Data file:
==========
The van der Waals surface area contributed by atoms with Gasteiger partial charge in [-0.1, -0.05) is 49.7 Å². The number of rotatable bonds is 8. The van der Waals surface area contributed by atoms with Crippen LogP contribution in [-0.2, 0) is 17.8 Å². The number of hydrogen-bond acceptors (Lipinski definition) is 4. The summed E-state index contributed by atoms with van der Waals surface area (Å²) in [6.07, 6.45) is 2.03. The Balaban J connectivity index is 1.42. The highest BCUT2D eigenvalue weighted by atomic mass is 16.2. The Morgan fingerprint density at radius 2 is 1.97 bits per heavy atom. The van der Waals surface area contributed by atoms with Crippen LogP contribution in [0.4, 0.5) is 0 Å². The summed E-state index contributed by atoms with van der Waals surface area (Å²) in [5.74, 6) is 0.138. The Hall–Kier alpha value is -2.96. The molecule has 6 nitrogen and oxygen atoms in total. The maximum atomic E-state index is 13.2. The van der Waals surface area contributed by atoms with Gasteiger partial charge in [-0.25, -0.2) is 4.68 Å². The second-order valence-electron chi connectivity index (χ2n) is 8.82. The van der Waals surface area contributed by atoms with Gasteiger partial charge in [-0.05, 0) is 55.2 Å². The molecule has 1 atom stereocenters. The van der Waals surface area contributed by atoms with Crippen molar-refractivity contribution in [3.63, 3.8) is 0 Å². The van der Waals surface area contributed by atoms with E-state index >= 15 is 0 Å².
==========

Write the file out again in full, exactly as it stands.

The van der Waals surface area contributed by atoms with Gasteiger partial charge in [-0.1, -0.05) is 49.7 Å². The number of rotatable bonds is 8. The van der Waals surface area contributed by atoms with Crippen LogP contribution in [-0.2, 0) is 17.8 Å². The number of hydrogen-bond acceptors (Lipinski definition) is 4. The summed E-state index contributed by atoms with van der Waals surface area (Å²) in [6.07, 6.45) is 2.03. The Balaban J connectivity index is 1.42. The highest BCUT2D eigenvalue weighted by atomic mass is 16.2. The Morgan fingerprint density at radius 2 is 1.97 bits per heavy atom. The van der Waals surface area contributed by atoms with Crippen LogP contribution in [0.4, 0.5) is 0 Å². The summed E-state index contributed by atoms with van der Waals surface area (Å²) in [5.74, 6) is 0.138. The Hall–Kier alpha value is -2.96. The molecule has 6 nitrogen and oxygen atoms in total. The maximum atomic E-state index is 13.2. The van der Waals surface area contributed by atoms with Gasteiger partial charge in [-0.25, -0.2) is 4.68 Å². The second-order valence-electron chi connectivity index (χ2n) is 8.82. The van der Waals surface area contributed by atoms with Gasteiger partial charge in [-0.05, 0) is 55.2 Å². The molecule has 1 atom stereocenters. The van der Waals surface area contributed by atoms with Crippen molar-refractivity contribution in [3.63, 3.8) is 0 Å². The van der Waals surface area contributed by atoms with E-state index >= 15 is 0 Å².